By Nithin Sridhar
Acharya Vinoba Bhave, who is widely considered as the spiritual successor of Mahatma Gandhi died on this day in 1982. Here is a brief sketch of the life and legacy of a leader who made significant contributions to the Indian society.
Vinoba Bhave was born as Vinayaka Bhave on September 11, 1895 in a small village in Raigad district, Maharashtra. His father was Narahari Shambhu Rao, a trained weaver and his mother was Rukmini Devi, a very religious woman who had a profound influence on Bhave.
In June 1916, Vinoba Bhave personally met Mahatma Gandhi after exchanging a series of letters with him. This meeting was the turning point in his life. He completely left his studies and got involved in various community activities related to Khadi, education, cleanliness etc. that were undertaken by Mahatma Gandhi.
In 1921, Gandhi sent Bhave to take charge of Wardha Ashram. There, Bhave started a Marathi monthly ‘Maharashtra Dharma’, in 1923, in which he wrote a series of essays on Upanishads. Bhave was also highly influenced by the teachings of Bhagavad Gita from a very young age.
He also involved himself in the freedom struggle. In 1932, the British imprisoned him for his anti-British activities. While in the prison, he delivered a series of lectures on the Bhagavad Gita, which was later published as ‘Talks on the Gita’. In 1940, Gandhi chose Bhave as the first Individual Satyagrahi.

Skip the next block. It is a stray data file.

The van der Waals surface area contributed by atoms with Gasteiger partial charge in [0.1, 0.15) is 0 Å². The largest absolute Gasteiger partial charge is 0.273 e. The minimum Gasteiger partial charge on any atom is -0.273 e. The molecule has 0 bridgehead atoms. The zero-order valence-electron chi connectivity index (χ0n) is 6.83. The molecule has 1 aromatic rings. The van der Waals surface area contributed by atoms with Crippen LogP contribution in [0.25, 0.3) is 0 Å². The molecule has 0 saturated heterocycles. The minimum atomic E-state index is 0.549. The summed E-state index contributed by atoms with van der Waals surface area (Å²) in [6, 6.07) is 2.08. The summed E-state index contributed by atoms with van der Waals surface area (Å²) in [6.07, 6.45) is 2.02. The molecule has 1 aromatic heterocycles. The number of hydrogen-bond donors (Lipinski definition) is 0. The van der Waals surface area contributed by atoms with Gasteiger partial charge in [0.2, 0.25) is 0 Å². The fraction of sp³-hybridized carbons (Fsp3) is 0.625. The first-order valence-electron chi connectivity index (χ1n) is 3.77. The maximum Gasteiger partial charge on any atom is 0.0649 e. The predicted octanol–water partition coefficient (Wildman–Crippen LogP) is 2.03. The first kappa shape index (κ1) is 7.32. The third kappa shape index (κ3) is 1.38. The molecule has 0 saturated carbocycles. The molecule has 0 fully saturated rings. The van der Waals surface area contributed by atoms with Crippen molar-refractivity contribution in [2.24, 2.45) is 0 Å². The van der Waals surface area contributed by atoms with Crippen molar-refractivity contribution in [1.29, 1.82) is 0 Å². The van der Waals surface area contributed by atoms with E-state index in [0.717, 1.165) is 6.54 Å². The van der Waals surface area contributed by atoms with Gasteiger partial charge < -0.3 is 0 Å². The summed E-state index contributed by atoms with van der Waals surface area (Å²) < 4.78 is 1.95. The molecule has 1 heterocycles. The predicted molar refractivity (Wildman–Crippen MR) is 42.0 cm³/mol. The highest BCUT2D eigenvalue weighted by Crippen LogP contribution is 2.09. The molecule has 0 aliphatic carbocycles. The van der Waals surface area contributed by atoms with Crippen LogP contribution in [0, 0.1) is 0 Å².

The Satyagrahi was actively involved in the social and religious upliftment of the people. He campaigned for the entry of Dalits into temples in Kerala; campaigned against the slaughter of cows, and started the Sarvodaya Movement that aimed to establish equality and self-determination in the society.
But, his greatest contribution to society is, perhaps, the Bhoodan Movement that he started in 1951 in present state of Telangana. He travelled the length and breadth of the country requesting landlords to donate portions of their land that were then re-distributed among the poor and downtrodden. By 1969, around 4 million acres of land were collected by the movement to redistribute among the landless people.
Vinoba Bhave was a thorough Gandhian and a strict practitioner of Ahimsa (non-violent) and Brahmacharya (celibacy). But, his life was not without criticism. In 1975, when the then Prime Minister, Indira Gandhi imposed Emergency on the country, Bhave came out in support of her calling the emergency as ‘Anushasana Parva (Time for Discipline)’. This was severely criticized by various political leaders, writers, and the public.
In 1958, he received the Ramon Magsaysay Award for Community Leadership and in 1983, he was awarded Bharat Ratna posthumously. Vinoba Bhave was a simple and dedicated person who tirelessly worked for the Gandhian ideals of Ahimsa and upliftment of the people. He should be remembered for these very ideals and their importance in modern life.
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